The importance of N-glycosylation in the biosynthesis of AChE could explain the abnormality of glycosylation status in some pathological conditions. Proper glycosylation of AChE is important for normal brain function. Accumulation of molecular forms of AChE with altered patterns of glycosylation has been observed in the brain and cerebrospinal fluid of Alzheimer’s patients (Sáez-Valero et al., 1999, 2000). Moreover, characteristics of AChE found in the senile plaques are different from those in normal brain with a higher degree of glycosylation, which is proposed to be one of the factors facilitating formation of amyloid fibrils in the senile plaques (Mimori et al., 1997). These abnormalities in the glycosylation of AChE are very specific for Alzheimer’s disease and are not detected in other dementia illness, which suggests that glycosylation of AChE may have a diagnostic value.

To summarize the assembly and membrane processing of G4 ChEs, a model is being proposed as Figure 5. After the mRNAs are translated into peptides, AChET and BChET polypeptides undergo initial glycosylation, presumably in a co-translation manner. Shortly after the synthesis, the glycosylated AChET and BChET are assembled into homodimers spontaneously. When these homodimers encounter PRiMA, they form PRiMA-linked G4 AChE, or G4 BChE, or AChE–BChE G4 hybrid in ER. Afterward, PRiMA targets these G4 complexes to Golgi apparatus where AChET and BChET subunits have further glycosylation. This trafficking allows the G4 enzymes to be fully functional and finally become anchored onto the plasma membrane. During the whole process, the proper glycosylation of AChET is the key point for the membrane targeting. Without glycosylation, AChET polypeptides cannot fold properly, resulting in inactive AChE molecules. These un-glycosylated and inactive AChET molecules can still form PRiMA-linked G4 AChE and AChE–BChE G4 hybrid, but both of them are retained in ER, failing to be exported to Golgi apparatus, and finally they are subjected to degradation most possibly.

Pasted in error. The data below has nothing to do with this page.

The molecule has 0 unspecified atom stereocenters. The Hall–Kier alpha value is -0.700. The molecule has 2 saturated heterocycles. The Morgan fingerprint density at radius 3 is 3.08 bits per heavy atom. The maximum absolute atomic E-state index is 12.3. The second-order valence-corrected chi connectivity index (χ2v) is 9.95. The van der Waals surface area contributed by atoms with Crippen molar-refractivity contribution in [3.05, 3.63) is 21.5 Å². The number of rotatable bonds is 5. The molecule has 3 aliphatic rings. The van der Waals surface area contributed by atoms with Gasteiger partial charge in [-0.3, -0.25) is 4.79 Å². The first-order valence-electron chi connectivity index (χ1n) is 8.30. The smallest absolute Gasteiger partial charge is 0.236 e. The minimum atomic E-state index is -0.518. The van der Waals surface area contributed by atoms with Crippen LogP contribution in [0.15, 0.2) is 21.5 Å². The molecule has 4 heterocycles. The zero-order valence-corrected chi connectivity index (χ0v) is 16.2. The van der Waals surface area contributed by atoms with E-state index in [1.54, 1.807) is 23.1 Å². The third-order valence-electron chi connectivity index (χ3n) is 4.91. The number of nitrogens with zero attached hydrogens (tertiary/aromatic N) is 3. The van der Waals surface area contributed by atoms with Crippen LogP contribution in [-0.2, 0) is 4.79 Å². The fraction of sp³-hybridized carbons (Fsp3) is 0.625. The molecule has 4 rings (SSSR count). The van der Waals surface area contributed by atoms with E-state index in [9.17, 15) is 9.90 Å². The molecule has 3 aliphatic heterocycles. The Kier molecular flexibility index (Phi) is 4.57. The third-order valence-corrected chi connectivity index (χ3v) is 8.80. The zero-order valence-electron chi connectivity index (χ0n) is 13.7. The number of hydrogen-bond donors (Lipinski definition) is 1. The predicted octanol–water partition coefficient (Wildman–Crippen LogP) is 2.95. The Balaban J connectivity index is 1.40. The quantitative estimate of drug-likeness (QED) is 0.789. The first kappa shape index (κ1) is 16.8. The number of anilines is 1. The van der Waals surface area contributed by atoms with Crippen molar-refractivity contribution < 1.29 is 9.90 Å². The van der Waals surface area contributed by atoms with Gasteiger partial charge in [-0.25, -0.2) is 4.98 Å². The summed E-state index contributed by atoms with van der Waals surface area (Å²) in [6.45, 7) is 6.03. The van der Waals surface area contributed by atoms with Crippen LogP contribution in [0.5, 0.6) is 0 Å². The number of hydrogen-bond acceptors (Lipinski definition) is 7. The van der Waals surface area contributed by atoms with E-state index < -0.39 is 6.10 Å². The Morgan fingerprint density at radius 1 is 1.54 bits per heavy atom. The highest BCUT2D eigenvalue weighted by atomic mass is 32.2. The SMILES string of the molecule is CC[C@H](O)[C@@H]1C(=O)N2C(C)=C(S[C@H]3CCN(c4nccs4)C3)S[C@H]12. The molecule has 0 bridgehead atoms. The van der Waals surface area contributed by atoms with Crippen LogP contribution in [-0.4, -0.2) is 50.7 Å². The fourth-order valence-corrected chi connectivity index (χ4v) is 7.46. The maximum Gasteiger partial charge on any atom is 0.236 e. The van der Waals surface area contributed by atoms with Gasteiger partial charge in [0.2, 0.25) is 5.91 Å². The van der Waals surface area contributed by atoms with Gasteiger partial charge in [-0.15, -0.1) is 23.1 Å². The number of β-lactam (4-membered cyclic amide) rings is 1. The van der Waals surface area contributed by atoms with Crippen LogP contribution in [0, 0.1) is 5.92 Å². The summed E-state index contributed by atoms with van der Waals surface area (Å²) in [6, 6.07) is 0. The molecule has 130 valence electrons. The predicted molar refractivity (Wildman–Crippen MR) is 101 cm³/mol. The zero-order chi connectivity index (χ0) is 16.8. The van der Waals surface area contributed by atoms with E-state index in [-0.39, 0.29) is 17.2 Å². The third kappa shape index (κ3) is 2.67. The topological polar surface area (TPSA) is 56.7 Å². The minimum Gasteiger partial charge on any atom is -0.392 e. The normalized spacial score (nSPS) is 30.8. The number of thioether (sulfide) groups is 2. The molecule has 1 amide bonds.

FIGURE 5
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Figure 5. Proposed model for the assembly and membrane processing of G4 ChEs. G4 AChE, G4 BChE, and AChE–BChE G4 hybrid molecules are assembled in ER where both AChET and BChET subunits have initial glycosylation. These G4 complexes are subsequently transported to Golgi apparatus where the catalytic subunits can have further glycosylation, and finally anchored onto the plasma membrane. The AChET glycosylation mutant, in which the glycosylation is completely abolished, is still able to assembly with PRiMA and BChET to form G4 AChE and G4 hybrid. However, both of them are retained in ER, which possibly will be subjected to the degradation pathway.

Summary